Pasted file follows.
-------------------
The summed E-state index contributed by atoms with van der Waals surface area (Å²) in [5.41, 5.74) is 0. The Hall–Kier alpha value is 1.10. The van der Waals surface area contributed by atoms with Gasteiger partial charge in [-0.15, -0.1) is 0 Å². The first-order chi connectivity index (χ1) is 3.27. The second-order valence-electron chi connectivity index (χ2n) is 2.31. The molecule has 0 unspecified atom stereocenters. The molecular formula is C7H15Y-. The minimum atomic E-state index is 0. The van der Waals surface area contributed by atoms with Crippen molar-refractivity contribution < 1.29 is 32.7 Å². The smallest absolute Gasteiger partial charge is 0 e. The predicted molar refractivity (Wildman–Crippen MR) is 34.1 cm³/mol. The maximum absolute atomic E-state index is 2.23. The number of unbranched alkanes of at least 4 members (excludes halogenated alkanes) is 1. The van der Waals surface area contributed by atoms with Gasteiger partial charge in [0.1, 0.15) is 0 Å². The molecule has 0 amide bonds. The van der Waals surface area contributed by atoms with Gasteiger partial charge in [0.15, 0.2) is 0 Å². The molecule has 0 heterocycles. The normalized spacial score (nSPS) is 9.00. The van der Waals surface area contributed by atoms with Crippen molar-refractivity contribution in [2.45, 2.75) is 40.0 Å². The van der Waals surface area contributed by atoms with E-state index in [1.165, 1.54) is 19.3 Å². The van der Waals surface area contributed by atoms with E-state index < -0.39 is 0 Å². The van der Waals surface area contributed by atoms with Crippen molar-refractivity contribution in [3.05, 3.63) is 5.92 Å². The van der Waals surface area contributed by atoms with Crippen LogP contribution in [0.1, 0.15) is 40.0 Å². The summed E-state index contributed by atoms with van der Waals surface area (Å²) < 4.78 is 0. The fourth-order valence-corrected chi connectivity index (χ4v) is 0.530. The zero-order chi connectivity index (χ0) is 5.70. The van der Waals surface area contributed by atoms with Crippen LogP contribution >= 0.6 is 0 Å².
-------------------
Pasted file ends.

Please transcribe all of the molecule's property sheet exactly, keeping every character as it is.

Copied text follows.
The summed E-state index contributed by atoms with van der Waals surface area (Å²) in [5.41, 5.74) is 0. The Hall–Kier alpha value is 1.10. The van der Waals surface area contributed by atoms with Gasteiger partial charge in [-0.15, -0.1) is 0 Å². The first-order chi connectivity index (χ1) is 3.27. The second-order valence-electron chi connectivity index (χ2n) is 2.31. The molecule has 0 unspecified atom stereocenters. The molecular formula is C7H15Y-. The minimum atomic E-state index is 0. The van der Waals surface area contributed by atoms with Crippen molar-refractivity contribution < 1.29 is 32.7 Å². The smallest absolute Gasteiger partial charge is 0 e. The predicted molar refractivity (Wildman–Crippen MR) is 34.1 cm³/mol. The maximum absolute atomic E-state index is 2.23. The number of unbranched alkanes of at least 4 members (excludes halogenated alkanes) is 1. The van der Waals surface area contributed by atoms with Gasteiger partial charge in [0.1, 0.15) is 0 Å². The molecule has 0 amide bonds. The van der Waals surface area contributed by atoms with Gasteiger partial charge in [0.15, 0.2) is 0 Å². The molecule has 0 heterocycles. The normalized spacial score (nSPS) is 9.00. The van der Waals surface area contributed by atoms with Crippen molar-refractivity contribution in [2.45, 2.75) is 40.0 Å². The van der Waals surface area contributed by atoms with E-state index in [1.165, 1.54) is 19.3 Å². The van der Waals surface area contributed by atoms with E-state index < -0.39 is 0 Å². The van der Waals surface area contributed by atoms with Crippen molar-refractivity contribution in [3.05, 3.63) is 5.92 Å². The van der Waals surface area contributed by atoms with Crippen LogP contribution in [0.1, 0.15) is 40.0 Å². The summed E-state index contributed by atoms with van der Waals surface area (Å²) < 4.78 is 0. The fourth-order valence-corrected chi connectivity index (χ4v) is 0.530. The zero-order chi connectivity index (χ0) is 5.70. The van der Waals surface area contributed by atoms with Crippen LogP contribution >= 0.6 is 0 Å².